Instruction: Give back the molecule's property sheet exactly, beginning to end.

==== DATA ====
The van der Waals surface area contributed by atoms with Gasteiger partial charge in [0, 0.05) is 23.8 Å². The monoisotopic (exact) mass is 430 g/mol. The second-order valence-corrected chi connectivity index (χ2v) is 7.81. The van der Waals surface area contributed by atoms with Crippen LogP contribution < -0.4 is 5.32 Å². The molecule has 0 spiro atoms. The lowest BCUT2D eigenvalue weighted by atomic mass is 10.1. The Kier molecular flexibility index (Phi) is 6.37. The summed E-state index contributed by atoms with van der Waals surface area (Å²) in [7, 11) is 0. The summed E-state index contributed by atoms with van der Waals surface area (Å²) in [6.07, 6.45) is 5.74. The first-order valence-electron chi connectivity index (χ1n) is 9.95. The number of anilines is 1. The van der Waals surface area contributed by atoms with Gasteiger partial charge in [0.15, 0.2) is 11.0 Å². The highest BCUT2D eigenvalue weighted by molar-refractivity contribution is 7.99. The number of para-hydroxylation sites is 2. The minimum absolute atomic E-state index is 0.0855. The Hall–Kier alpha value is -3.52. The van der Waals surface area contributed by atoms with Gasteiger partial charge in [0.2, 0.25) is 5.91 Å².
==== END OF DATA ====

The van der Waals surface area contributed by atoms with Gasteiger partial charge in [0, 0.05) is 23.8 Å². The monoisotopic (exact) mass is 430 g/mol. The second-order valence-corrected chi connectivity index (χ2v) is 7.81. The van der Waals surface area contributed by atoms with Crippen LogP contribution < -0.4 is 5.32 Å². The molecule has 0 spiro atoms. The lowest BCUT2D eigenvalue weighted by atomic mass is 10.1. The Kier molecular flexibility index (Phi) is 6.37. The summed E-state index contributed by atoms with van der Waals surface area (Å²) in [7, 11) is 0. The summed E-state index contributed by atoms with van der Waals surface area (Å²) in [6.07, 6.45) is 5.74. The first-order valence-electron chi connectivity index (χ1n) is 9.95. The number of anilines is 1. The van der Waals surface area contributed by atoms with Gasteiger partial charge in [0.15, 0.2) is 11.0 Å². The highest BCUT2D eigenvalue weighted by molar-refractivity contribution is 7.99. The number of para-hydroxylation sites is 2. The minimum absolute atomic E-state index is 0.0855. The Hall–Kier alpha value is -3.52. The van der Waals surface area contributed by atoms with Gasteiger partial charge in [0.2, 0.25) is 5.91 Å².